Local rabbi leads pilgrimage to border to protest U.S. immigration policies.
Louis Finkelman Contributing Writer
Photos by Rachel Goldberg
Rabbi Josh Whinston of Temple Beth Emeth in Ann Arbor led a group of 20 people, including 11 of his congregants as well as some from Ann Arbor’s Beth Israel Congregation to El Paso, Texas, in mid-November to join an interfaith group protesting U.S. immigration policies and to provide hands-on help to immigrants caught in the system.
Several incidences prompted Whinston to take action. This summer, he helped drive a Guatemalan woman, Yeni Gonzalez, from Ann Arbor to Pittsburgh in an attempt to reunite with her children, who were separated from her when she crossed the border. He called the experience “the most important thing I have done in a long time.”
About a month ago, a congregant asked Whinston what they could do about U.S. government treatment of immigrants besides writing a check.
“We take our own values seriously. We take care of the stranger. It is our Torah and our value, especially given our history.”
— Rabbi Josh Whinston
And, finally, Whinston viewed the late-October murder of 11 Jews in a Pittsburgh synagogue as not just an act of hatred of Jewish people, but also an attack on Jewish values. The alleged killer said he wanted to kill all Jews because Jews support immigrants, specifically HIAS, an organization formed to support immigrants.
“We take our own values seriously,” he said. “We take care of the stranger. It is our Torah and our value, especially given our history. I am not politicizing this massacre. Those were the killer’s words. We have to live up to our values.”
Whinston got in touch with a colleague, Rabbi Miriam Terlinchamp in Cincinnati, who had contacts with Faith in Action, a national community organizing group. They put together the “Let Our Families Go” campaign that included stopping in other states along the way to add others to their caravan.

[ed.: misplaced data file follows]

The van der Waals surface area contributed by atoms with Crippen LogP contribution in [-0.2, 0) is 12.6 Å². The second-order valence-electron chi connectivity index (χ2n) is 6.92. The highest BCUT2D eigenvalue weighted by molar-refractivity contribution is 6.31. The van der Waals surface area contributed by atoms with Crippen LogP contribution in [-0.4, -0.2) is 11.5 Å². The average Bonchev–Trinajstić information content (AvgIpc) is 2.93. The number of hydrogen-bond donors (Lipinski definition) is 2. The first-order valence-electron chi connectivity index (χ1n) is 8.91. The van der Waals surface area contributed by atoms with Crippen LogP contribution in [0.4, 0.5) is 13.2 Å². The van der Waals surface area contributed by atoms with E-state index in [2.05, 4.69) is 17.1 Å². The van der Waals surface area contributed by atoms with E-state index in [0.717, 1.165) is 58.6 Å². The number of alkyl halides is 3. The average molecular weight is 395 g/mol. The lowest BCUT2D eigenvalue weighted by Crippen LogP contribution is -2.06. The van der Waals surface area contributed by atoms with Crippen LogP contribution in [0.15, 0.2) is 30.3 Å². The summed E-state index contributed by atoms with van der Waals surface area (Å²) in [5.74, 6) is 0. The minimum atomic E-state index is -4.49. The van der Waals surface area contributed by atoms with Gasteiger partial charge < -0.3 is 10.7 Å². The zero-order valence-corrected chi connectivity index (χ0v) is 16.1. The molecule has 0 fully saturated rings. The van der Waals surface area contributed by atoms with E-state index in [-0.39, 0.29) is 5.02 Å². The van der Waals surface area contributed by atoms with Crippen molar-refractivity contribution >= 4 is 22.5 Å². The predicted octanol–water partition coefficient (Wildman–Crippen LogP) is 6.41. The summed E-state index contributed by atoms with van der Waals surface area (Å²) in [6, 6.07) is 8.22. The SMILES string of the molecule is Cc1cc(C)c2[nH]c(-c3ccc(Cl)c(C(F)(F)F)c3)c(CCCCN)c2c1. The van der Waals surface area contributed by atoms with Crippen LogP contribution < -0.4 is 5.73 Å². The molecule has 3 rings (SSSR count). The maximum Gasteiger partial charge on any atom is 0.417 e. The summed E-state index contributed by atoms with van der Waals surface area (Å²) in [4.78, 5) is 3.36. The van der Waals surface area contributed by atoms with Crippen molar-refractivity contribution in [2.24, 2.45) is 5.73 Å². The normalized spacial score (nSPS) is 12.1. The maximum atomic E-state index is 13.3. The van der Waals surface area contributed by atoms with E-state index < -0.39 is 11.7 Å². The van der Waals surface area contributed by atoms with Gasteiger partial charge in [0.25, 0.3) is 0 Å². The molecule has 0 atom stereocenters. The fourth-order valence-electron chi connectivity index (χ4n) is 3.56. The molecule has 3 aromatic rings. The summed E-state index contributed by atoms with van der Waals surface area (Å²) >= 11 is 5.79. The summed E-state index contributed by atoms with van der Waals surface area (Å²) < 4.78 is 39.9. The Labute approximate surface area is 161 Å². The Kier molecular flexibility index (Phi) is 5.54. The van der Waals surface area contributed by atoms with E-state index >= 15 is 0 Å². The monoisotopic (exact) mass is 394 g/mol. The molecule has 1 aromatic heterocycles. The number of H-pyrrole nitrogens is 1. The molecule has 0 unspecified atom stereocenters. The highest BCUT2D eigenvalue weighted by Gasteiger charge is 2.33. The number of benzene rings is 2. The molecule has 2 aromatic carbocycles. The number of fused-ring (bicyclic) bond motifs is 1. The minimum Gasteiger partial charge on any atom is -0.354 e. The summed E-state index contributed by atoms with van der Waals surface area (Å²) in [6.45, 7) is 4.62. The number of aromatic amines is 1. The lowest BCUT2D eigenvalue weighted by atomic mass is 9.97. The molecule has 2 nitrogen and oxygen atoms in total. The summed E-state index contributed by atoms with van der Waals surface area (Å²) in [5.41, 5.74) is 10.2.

On Nov. 15, the group went through a series of activities at sites encountered by asylum seekers at the border. For example, they briefly crossed the bridge to Juarez, Mexico. As they returned to the U.S., Wendy Lawrence, a Temple Beth Emeth member, marveled at how easily she could cross, compared to others on the same bridge.
“There was a checkpoint before the border, apparently just to scare people from trying to get to the U.S.,” she said. “We, a group of white adults, were waved through. We didn’t have to get our passports out. The other line, for non-citizens, heard ‘We’re full.’
“People who wish to gain recognition as refugees have the legal right to seek asylum in the United States, If, however, they cannot get to the border, they have no way to request recognition. The legal crossing point accepts only a small number of asylum seekers. The rest wait, and wait, on the Mexican side of the border. If they cross elsewhere, the U.S. government considers them ‘illegal entrants,’ prejudicing their claim for asylum.”
Asylum seekers who do enter the U.S. automatically get detained for an interview by law, so pilgrimage participants went to a detention facility at Tornillo, in the Texas desert about 45 minutes outside El Paso. The facility holds more than 1,000 children separated from their families and has capacity for 4,000, according to U.S. Health and Human Services.
Temple Beth Emeth member Rachel Goldberg describes the scene outside the detention center.